Remodeling and Home Design

Stairways to the Stars

Reprint of article from "Marketplace Magazine" March 25, 2003

Written by Rick Berg

Stairway to the Stars

At a time when many companies in the residential building industry have seen sales flatten or decline, Neenah-based Arcways is still seeing 18 to 20 percent revenue growth. And the best part, say owners Tom Stilp and Sharon Stilp-Kressin, who bought the stair-making company from their father a decade ago, is that the growth comes mainly as a result of increased per-installation revenue, rather than from ratcheting up the number of stairways they can pump out. The fact is, Arcways has made itself into a recognizable and respected name nationally by focusing on quality, rather than quantity, and the owners are unabashed in their belief that not everyone can afford their products, and that the high-end market is where they want to keep their company positioned.

“The key is never to allow this to become a commodity product,” says Stilp. “For us to be successful, we need to continue to increase the quality options available to our customers and give them the opportunity to create something that is unique to them. So all of a sudden, what was a $10,000 stairway is now a $30,000 stairway. In a $2 million home, that’s not unusual. So, we’re growing our dollar volume by 18 to 20 percent, with about the same number of deliveries.”

In fact, says Stilp-Kressin, Arcways is producing fewer stairways today than it was five years ago, when she and Stilp decided to take an already high-end, respected product up a notch and focus on the upper end of the high-end housing market.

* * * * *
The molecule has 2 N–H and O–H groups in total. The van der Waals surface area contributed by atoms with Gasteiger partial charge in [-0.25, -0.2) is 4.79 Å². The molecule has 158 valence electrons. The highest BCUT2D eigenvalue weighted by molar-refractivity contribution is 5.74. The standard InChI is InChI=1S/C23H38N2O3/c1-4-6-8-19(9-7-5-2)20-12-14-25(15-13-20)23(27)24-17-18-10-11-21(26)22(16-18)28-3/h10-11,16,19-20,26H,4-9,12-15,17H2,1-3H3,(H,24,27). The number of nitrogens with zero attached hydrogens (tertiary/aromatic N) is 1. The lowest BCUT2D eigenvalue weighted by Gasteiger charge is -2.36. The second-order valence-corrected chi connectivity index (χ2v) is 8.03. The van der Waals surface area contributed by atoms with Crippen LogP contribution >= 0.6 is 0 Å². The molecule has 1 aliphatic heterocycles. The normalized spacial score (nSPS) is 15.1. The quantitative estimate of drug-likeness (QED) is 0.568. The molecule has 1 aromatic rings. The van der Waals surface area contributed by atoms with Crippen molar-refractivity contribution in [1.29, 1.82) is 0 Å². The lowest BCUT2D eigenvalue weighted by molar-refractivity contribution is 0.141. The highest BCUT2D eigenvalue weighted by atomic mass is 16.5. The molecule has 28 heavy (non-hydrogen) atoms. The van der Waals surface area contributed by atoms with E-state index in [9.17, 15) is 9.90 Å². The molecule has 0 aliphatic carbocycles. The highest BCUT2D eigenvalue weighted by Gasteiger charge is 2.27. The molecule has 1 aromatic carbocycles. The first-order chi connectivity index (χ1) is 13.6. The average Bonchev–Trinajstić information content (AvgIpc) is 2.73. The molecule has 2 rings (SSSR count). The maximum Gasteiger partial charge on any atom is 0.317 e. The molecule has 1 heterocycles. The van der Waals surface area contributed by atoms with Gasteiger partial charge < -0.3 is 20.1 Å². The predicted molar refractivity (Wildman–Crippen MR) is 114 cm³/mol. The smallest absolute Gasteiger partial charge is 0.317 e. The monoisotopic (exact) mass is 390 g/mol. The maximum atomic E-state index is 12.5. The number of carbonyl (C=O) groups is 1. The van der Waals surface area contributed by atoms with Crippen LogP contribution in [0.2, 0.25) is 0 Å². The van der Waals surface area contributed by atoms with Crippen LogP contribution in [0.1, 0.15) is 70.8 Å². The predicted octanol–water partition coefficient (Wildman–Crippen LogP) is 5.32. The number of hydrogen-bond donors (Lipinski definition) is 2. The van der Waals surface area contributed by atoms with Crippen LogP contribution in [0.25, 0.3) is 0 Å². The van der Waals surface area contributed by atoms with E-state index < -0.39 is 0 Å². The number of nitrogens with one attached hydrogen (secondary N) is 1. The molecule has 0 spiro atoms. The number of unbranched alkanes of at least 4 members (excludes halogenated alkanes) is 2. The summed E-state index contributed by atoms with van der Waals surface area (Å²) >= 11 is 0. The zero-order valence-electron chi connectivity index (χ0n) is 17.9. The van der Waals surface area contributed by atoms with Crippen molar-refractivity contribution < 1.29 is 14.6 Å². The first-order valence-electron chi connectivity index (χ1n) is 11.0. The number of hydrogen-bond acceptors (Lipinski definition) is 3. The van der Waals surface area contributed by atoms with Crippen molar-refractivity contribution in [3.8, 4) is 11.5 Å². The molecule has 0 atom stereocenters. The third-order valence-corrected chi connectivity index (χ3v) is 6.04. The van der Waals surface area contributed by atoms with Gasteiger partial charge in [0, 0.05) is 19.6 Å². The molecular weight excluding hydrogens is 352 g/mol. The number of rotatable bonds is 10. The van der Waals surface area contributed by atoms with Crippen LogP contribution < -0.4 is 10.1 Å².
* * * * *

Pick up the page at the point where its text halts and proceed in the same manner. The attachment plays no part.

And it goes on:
“We used to do standard curved stairways that ranged from “$5,000 to $10,000”, says Stilp-Kressin, “and we’d deliver 12 plus stairways a week. Now we’re delivering 6 plus stairways a week, but the average is $25,000 to $35,000 each, and a few times a year we’ll have a job that’s over $100,000.”

As a closely held, private company, Arcways does not reveal its financial data. However, a little math will suggest that the company has doubled its revenue while reducing its production and many of the associated costs.

Arcways got its start in 1965, when Don Stilp, then a homebuilder, created a custom-built curved stairway for John Boehme’s new home on Lake Winnebago. In the process, Stilp and Boehme discovered that there were few companies capable of producing curved and spiral stairs, so they formed Arcways and began marketing their custom stairs nationally. Stilp and Stilp-Kressin grew up with the business and worked in it with their father until he retired and sold them the business in 1993.

Arcways already had a quality reputation in the stair-making industry, so their primary challenge has been to discover ways to translate that reputation into continued growth.

Their most recent discovery is the mega-yacht industry, dominated by companies like Racine’s Palmer Johnson Yachts and Manitowoc’s Burger Boats. Arcways has already created several staircases for Burger Boats (including one for NBA star Scottie Pippen) and recently completed one for Palmer Johnson. The luxury yacht market being what it is, Arcways' exposure there will likely lead to more sales there.

Stilp and Stilp-Kressin also made two moves about five years ago that have positioned them for growth and increased profitability.